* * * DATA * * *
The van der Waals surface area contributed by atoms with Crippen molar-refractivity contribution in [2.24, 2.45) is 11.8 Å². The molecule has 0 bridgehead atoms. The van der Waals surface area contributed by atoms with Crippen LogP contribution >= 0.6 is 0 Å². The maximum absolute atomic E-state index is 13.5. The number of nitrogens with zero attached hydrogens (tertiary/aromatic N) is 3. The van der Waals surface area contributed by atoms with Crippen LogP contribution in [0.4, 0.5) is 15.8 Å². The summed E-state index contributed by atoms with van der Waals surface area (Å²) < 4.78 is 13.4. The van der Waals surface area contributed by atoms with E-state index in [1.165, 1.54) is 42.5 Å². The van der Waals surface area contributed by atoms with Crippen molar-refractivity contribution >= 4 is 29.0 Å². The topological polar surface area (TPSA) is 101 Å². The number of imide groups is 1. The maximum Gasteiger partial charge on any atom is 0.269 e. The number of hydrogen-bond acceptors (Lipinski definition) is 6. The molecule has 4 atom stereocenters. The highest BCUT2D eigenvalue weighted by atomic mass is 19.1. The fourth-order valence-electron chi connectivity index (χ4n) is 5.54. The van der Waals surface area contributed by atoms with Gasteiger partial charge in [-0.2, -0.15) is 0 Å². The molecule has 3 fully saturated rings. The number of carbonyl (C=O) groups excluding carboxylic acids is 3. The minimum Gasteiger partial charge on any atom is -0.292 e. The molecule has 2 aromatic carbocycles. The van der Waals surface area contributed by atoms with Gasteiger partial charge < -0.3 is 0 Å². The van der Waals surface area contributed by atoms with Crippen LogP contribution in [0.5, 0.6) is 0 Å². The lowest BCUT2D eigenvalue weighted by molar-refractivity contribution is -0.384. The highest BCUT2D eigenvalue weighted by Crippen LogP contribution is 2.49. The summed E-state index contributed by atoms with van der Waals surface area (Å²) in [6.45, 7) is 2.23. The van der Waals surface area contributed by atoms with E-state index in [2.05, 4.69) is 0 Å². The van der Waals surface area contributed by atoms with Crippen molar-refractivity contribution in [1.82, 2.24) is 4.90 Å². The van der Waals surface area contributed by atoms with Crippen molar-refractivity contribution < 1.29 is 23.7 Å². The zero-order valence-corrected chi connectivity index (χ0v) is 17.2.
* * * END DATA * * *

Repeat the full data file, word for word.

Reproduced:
The van der Waals surface area contributed by atoms with Crippen molar-refractivity contribution in [2.24, 2.45) is 11.8 Å². The molecule has 0 bridgehead atoms. The van der Waals surface area contributed by atoms with Crippen LogP contribution >= 0.6 is 0 Å². The maximum absolute atomic E-state index is 13.5. The number of nitrogens with zero attached hydrogens (tertiary/aromatic N) is 3. The van der Waals surface area contributed by atoms with Crippen LogP contribution in [0.4, 0.5) is 15.8 Å². The summed E-state index contributed by atoms with van der Waals surface area (Å²) < 4.78 is 13.4. The van der Waals surface area contributed by atoms with E-state index in [1.165, 1.54) is 42.5 Å². The van der Waals surface area contributed by atoms with Crippen molar-refractivity contribution >= 4 is 29.0 Å². The topological polar surface area (TPSA) is 101 Å². The number of imide groups is 1. The maximum Gasteiger partial charge on any atom is 0.269 e. The number of hydrogen-bond acceptors (Lipinski definition) is 6. The molecule has 4 atom stereocenters. The highest BCUT2D eigenvalue weighted by atomic mass is 19.1. The fourth-order valence-electron chi connectivity index (χ4n) is 5.54. The van der Waals surface area contributed by atoms with Gasteiger partial charge in [-0.2, -0.15) is 0 Å². The molecule has 3 fully saturated rings. The number of carbonyl (C=O) groups excluding carboxylic acids is 3. The minimum Gasteiger partial charge on any atom is -0.292 e. The molecule has 2 aromatic carbocycles. The van der Waals surface area contributed by atoms with Gasteiger partial charge < -0.3 is 0 Å². The van der Waals surface area contributed by atoms with Crippen LogP contribution in [0.5, 0.6) is 0 Å². The lowest BCUT2D eigenvalue weighted by molar-refractivity contribution is -0.384. The highest BCUT2D eigenvalue weighted by Crippen LogP contribution is 2.49. The summed E-state index contributed by atoms with van der Waals surface area (Å²) in [6.45, 7) is 2.23. The van der Waals surface area contributed by atoms with E-state index in [2.05, 4.69) is 0 Å². The van der Waals surface area contributed by atoms with Crippen molar-refractivity contribution in [1.82, 2.24) is 4.90 Å². The van der Waals surface area contributed by atoms with Crippen molar-refractivity contribution < 1.29 is 23.7 Å². The zero-order valence-corrected chi connectivity index (χ0v) is 17.2.